Averyl was asking about going for a swim, but learned that at sometime in its history crocodiles were introduced to the lakes.  We did not see one, but apparently they are approximately three metres long.  So, nope, no swimming.  And since the park is now a national park and crocodiles are on the endangered species list... the crocodiles stay.  Seems odd, to have this beautiful area with two clean fresh water lakes to be off limits, but that is very typical for life in Nica...nothing makes sense, you just accept what is. 


JD came across a bicycle store in Masachapa.  Since we will be here for another 5 weeks we thought is would be a great way to get around from time to time and then we will give the bikes to a family before we leave. 
We have seen numerous people riding bicycles, motorbikes, and quads along the beach.  The girls and I thought we should give it a try too.  We set out the next morning during the early morning heat, to avoid the scorching mid-day heat.
 There is a sweet spot for riding on the beach.  You want to be on the damp sand close to the water's edge, but not in the water.  It is perfect to go riding at low tide as high tide will push you up into the dry sand which is impossible to navigate.
We did not get very far as it was high tide.  I guess a little more planning is necessary.  So we went out to the road to give it a go.  Here is Elsie and Averyl riding around on our lot, having some fun.

Thursday, December 12, 2013

El Fumador

We bought a truck, sight unseen, before we arrived in Nicaragua.  We wanted to make sure we had reliable transportation to be able to get around and access our lot - as that has been an issue in past travels.   JD was so excited when he found this ad in the local Nica kijiji site.   It is his dream vehicle...a 1985 toyota  hilux  diesel truck with four doors, a pick up bed, and racks for carrying lots of stuff, people, cows, etc...

JD went to pick up the truck while the girls and I stayed at the Best Western and swam in the pool.   Upon his arrival, I have to say, I was taken aback and worried that our purchase was perhaps delusional.  To me it looked like an old beater.  One that might not make it out of the parking lot.  We piled in our luggage anyways, and the kids, and were off through the streets of Managua. 
The kids had a blast, don't let Nora's expression fool you.

Closer to our lots we realized we made the right choice.  The roads were bad and the truck was good.  Yes, there is smoke that comes up through the holes in the floor, the back seat rattles, the brakes stick, and the gas guage does not work (we found that out that hard way and met a nice fellow by the name of Mike).  Here is a photo of our driveway.  Hmm, we have some work to do but we are glad it is not the rainy season.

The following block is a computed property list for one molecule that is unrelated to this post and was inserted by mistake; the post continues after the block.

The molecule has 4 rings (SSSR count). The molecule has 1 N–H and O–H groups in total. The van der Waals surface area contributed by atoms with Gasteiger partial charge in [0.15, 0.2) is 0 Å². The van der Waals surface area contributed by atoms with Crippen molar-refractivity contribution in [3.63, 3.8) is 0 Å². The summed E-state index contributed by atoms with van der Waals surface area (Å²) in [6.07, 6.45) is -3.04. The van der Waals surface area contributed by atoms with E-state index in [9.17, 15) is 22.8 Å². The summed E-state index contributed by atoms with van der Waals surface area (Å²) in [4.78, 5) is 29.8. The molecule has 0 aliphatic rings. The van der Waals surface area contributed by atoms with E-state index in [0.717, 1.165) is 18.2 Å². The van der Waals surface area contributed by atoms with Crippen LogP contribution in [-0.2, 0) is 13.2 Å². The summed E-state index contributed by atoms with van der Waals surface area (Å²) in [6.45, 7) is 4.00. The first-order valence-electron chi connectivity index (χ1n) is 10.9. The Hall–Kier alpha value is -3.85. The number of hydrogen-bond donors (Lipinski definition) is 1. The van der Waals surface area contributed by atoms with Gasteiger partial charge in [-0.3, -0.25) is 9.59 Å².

Wednesday, December 11, 2013

Nicaragua 2013/14

It all started out flawlessly.... "What could possibly go wrong?"
Evan and his girlfriend Alix drove us to the airport to catch our 2:16pm flight out of the Lester B. Pearson International Airport in Toronto, Canada.  Due to circumstances beyond our control JD had to fly with a different airline, an hour later, while the kids and I continued on with our flight.  After a stopover in Atlanta, Georgia we arrived at the Augusto Sandino Internacional Aeropeurto in Managua, Nicaragua.  Here is where the fun began.  Across the road is the Best Western Hotel where JD and agreed to meet.

My limited Spanish is something that has to be improved upon.... 
As we were collecting up our baggage an eager young lad started loading them onto a push cart.  Relieved, I tried to ask him to walk us, and our luggage, to the hotel across the road.  I paid him $10 with the intent that this would help.  He promptly deposited me and our luggage as soon as we exited the Aeroporto.  Another fellow came up  offering help and I thought I understood that he was a cab driver and would drive us to our hotel (across the road) as the thought of dragging our luggage across a busy thoroughfare was no longer appealing to my sense of safety and well being.  He hailed us a cab, told me his job was finished, and then asked for a tip.  I gave him $5.  The cab driver then loaded our luggage into his cab and we all climbed in.  I giggled the full minute that it took us to pull out of the terminal, onto the main road, and into the Best Western hotel.  I also had to tip him $5.
Wow!  But we made it and the girls went swimming while we waited for JD to arrive.